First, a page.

ATA and MyChoice appear before Senate Committee to challenge Canberra's online shopping tax

 

On April 21st, our Research Associate and MyChoice Australia Director, Satyajeet Marar appeared before the Senate Committee on Economics Legislation in Melbourne alongside Professor Sinclair Davidson (RMIT) and Dr. Chris Berg to challenge the government’s move to tax low-value online imports

The anti-international shopping, anti-consumer bill is not only set  to make your online purchases a lot more expensive, but proposes to have online marketplaces and retailers acting as tax collection agents for the Australian government – with several online marketplaces and retailers noting that this model may force them to stop selling to Australians.

Moreover, Satyajeet noted that “…the idea of punishing these online marketplaces which connect the buyer and the seller, and do not often deal with the goods or deal with the money, is unjust but also absurd… you are not making them bear the cost.. that cost [will be passed] onto the consumer, who not only pays for the GST but also plays for whatever the compliance is.. you are not only putting a gun to consumers' heads, you are making them pay for the bullets as well.”

Professor Davidson, Dr. Berg and Satyajeet also recognised that the bill could incite a trade war with our international partners, with Satyajeet mentioning that “[American President] Trump has made it clear that he hates the idea of trade arrangements which are really good for one side but where there is no reciprocity… economists agree that when there is a tariff war between two countries the bigger country almost always comes out on top. Either both countries end with a net loss or the bigger country has a significant gain relative to us.”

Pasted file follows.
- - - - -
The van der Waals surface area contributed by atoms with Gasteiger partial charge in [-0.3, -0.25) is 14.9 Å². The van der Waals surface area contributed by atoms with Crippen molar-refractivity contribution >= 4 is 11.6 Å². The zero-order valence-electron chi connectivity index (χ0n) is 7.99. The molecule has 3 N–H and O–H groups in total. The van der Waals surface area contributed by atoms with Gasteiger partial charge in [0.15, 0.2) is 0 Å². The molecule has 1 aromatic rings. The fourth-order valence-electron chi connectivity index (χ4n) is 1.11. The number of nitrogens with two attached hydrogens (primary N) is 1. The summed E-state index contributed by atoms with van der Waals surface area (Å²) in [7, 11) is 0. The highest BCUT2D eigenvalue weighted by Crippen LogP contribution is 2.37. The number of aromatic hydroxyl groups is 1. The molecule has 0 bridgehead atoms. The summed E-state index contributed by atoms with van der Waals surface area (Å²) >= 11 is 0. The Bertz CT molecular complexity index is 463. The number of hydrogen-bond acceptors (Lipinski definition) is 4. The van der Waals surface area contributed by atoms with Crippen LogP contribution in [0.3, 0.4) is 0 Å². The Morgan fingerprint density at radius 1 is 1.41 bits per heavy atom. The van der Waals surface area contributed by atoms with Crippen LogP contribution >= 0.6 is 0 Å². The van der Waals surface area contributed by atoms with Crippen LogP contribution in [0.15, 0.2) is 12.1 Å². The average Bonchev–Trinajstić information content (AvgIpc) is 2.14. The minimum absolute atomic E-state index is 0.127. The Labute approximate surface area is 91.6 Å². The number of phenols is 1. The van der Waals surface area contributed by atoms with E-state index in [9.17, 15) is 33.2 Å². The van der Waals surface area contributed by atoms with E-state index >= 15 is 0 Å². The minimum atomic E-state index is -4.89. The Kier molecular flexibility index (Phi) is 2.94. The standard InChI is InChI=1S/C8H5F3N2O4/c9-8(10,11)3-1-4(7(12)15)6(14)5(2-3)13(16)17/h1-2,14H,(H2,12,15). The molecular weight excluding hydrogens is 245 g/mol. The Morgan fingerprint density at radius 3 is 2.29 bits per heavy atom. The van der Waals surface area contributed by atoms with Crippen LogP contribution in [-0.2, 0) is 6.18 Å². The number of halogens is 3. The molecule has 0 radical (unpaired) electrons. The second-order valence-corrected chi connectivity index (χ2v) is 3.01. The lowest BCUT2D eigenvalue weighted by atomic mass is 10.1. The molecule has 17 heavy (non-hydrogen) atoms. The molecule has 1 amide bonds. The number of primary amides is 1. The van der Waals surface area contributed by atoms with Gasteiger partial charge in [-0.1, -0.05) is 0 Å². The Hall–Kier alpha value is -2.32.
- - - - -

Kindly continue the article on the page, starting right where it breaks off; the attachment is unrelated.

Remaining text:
That the proposal doesn’t come with a regulatory impact statement further attests its unpredictable and potentially dire consequences for Australia’s economy and international trade arrangements.

But that isn’t the only reason why this is a bad tax. Professor Davidson elaborated that “[This] is a social engineering tax. It is designed to change behaviour, which is normally always a bad sign… it is going to raise a miniscule sum of money. The compliance costs, not just the salary costs, of this are actually going to be quite large.”  

The government’s claim that the tax is about creating a ‘level playing field’ for local businesses is also flawed. As Satyajeet pointed out – “The massive price difference between what you can buy here and what you can buy online overseas—only three or four per cent of that is because of the GST being applied. Most of it is because it is simply really hard for people to do business in this country. There is an insane amount of red tape. We have restrictions on zoning laws and it is hard to get a business approved. At a time when countries around the world are moving in the opposite direction by liberalising trade and lowering the price of consumer goods from overseas, we are now going in the opposite direction.”

The measure is set to fuel existing resentment against the government. “At a time when housing affordability and affordability in general is one of the biggest concerns for people, especially young people who are struggling to make ends meet, our 2013 survey found out that not only is the cost of living the biggest concern for people today but 52 per cent of people surveyed blame the government at every level for it.. the government now wants to effectively hit consumers with a substantial price hike on what they order online.

The full transcript of the hearing can be viewed here.

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